Have you been asking yourself which college to attend? Have you ever wondered about the real difference between a vocational (career) college and a traditional university? There are many points of reference available, but it really all comes down to one question. WHAT ARE YOUR GOALS?
Five differences between vocational schools/career colleges and traditional universities
In general, career colleges teach you skills that you can apply to a specific vocation. Universities teach you theory, critical thinking, and analysis in addition to some hands-on information.
Career college programs are shorter–usually less than one and up to two years–than programs at universities, which are a minimum of two to four years.
On average, entry-level earnings are a bit higher for those who hold at least a bachelor’s degree as opposed to those with diplomas from career colleges. According to the Bureau of Labor Statistics, in 2009 individuals with a bachelor’s degree had a median weekly income of $1,025, while those with an associate degree earned $761.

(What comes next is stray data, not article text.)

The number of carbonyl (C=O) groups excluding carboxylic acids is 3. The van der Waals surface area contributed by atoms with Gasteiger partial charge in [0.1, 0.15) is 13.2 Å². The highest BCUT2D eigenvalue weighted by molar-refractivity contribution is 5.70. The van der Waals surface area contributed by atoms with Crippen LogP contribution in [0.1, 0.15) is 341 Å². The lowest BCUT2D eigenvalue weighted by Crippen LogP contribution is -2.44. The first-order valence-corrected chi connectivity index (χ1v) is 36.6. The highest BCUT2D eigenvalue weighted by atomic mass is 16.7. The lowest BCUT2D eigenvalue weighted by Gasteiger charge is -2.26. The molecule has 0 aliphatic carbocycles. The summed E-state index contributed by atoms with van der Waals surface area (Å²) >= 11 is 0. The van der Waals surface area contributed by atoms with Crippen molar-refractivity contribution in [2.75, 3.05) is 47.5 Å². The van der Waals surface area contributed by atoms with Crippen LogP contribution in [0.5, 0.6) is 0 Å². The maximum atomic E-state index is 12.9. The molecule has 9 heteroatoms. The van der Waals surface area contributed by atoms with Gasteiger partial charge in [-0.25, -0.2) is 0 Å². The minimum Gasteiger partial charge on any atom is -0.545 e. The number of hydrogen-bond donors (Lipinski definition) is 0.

University tends to be more expensive than career colleges.
Graduates of career colleges usually are in an excellent position to land an entry-level position, while university graduates may have better access to higher-level jobs.
HOW TO DECIDE WHAT COLLEGE IS BEST
Career colleges are highly valuable, especially for those students who know exactly what profession they want to work in and don’t have the desire or time for theoretical academic work.
Career colleges are relatively short and offer employment opportunities in practical fields such as health care or technology. University is ideal for those students who want to immerse themselves in academic life and whose goal is to enter the professional working life upon graduation.
The main issue to remember is that career colleges teach students a particular vocation or profession, while universities usually don’t.
For instance, having a university degree in business doesn’t make you a businessperson, while having a college diploma as a dental assistant DOES make you a dental assistant.
Ask yourself these questions:
Do you have a specific profession in mind?
If yes, does this profession require a university degree?
Are you interested in independent academic research, critical thinking and learning for its own sake?
Do you have the time and/or financial resources to attend a three or four-year program?
Both universities and college diplomas offer solid educational opportunities and credentials that can prepare you for the job market.
The right choice depends on you and your career goals.
For more information on the programs available at Anderson College, visit us today! Be on your way to a successful career today!